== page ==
Monday, March 07, 2005

UCC debuts feature-length documentary on transgender minister

Stealing a whole post fromChuck Currie. Hope he doesn't mind.
The United Church of Christ has just produced a documentary that is sure to offer hope in the GLBT community and consternation among some conservatives. United Church News reports:

The intentionally-inclusive United Church of Christ is not only the first mainline Christian denomination to ordain an openly transgender minister, but the 1.3-million-member church has produced a feature-length documentary film to tell the remarkable story of one transgender minister’s journey of faith.

"Call Me Malcolm," co-produced by the UCC and Filmworks, Inc., debuted at the Riverside (Calif.) International Film Festival on Feb. 26 and will have its second premiere at the Cleveland International Film Festival, March 14-15. Several events are planned in association with the viewing in Cleveland, where the UCC’s national offices are located.

The 90-minute film tells the story of the Rev. Malcolm E. Himschoot, then a UCC seminary student, who poignantly explores his struggles with faith, love and gender identity.

“‘Call Me Malcolm’ is part of the United Church of Christ’s effort to provide resources for churches and other organizations to explore and nurture God’s extravagant welcome that includes lesbian, gay bisexual and trangender persons,” said the Rev. Michael D. Schuenemeyer, the UCC’s minister for LGBT concerns.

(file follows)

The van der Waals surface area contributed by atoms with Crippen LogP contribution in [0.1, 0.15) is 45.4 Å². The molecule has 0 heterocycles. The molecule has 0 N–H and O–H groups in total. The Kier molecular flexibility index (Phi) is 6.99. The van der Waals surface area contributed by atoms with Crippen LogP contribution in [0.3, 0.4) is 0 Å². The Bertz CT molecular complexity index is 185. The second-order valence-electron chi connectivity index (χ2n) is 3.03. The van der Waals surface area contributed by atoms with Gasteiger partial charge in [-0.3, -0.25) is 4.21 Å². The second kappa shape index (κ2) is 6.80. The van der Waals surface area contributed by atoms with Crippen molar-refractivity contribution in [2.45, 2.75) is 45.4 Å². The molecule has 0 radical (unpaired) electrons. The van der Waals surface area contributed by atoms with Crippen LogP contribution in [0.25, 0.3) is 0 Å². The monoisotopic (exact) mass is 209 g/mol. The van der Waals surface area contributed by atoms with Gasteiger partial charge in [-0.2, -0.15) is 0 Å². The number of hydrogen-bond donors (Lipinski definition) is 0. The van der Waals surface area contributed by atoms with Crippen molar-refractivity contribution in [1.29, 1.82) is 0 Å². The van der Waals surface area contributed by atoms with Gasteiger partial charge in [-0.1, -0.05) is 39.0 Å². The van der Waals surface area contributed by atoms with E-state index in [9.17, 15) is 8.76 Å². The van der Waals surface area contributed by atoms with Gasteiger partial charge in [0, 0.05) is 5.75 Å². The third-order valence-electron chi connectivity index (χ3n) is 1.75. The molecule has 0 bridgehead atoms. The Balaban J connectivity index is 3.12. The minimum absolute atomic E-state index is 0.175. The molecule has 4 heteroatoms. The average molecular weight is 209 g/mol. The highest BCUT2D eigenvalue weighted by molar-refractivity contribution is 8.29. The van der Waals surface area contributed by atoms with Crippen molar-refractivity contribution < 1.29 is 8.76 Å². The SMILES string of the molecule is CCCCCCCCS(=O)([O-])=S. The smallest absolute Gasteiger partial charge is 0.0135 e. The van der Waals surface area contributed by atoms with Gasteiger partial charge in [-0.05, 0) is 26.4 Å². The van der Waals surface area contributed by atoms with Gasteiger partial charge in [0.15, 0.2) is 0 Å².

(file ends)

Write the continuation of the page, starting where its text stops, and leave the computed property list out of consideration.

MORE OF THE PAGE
Click here for the full story.

Christians have historically attempted to deny privilege of call to all but males. Even today women are excluded from ordained ministry in some denominations. The UCC – a far from perfect place – is right to always be looking for how we might better understand human sexuality and human potential for service in the name of God. Not all people in the UCC would be comfortable having a transgendered minister, but not all people were comfortable when the UCC’s forebears became the first Protestant denomination to ordain an African American in the United States back in 1785 or the first woman clergy person in 1853. We have a lot of “firsts” in our history that are faithful attempts to answer God’s call. Part of being faithful disciples is challenging societal norms that oppress rather than liberate.

If you want to read more on how difficult it is to be even a woman minister check out this article from the Union Democrat and read the life story of The Rev. Margaret Self, a UCC clergy person.


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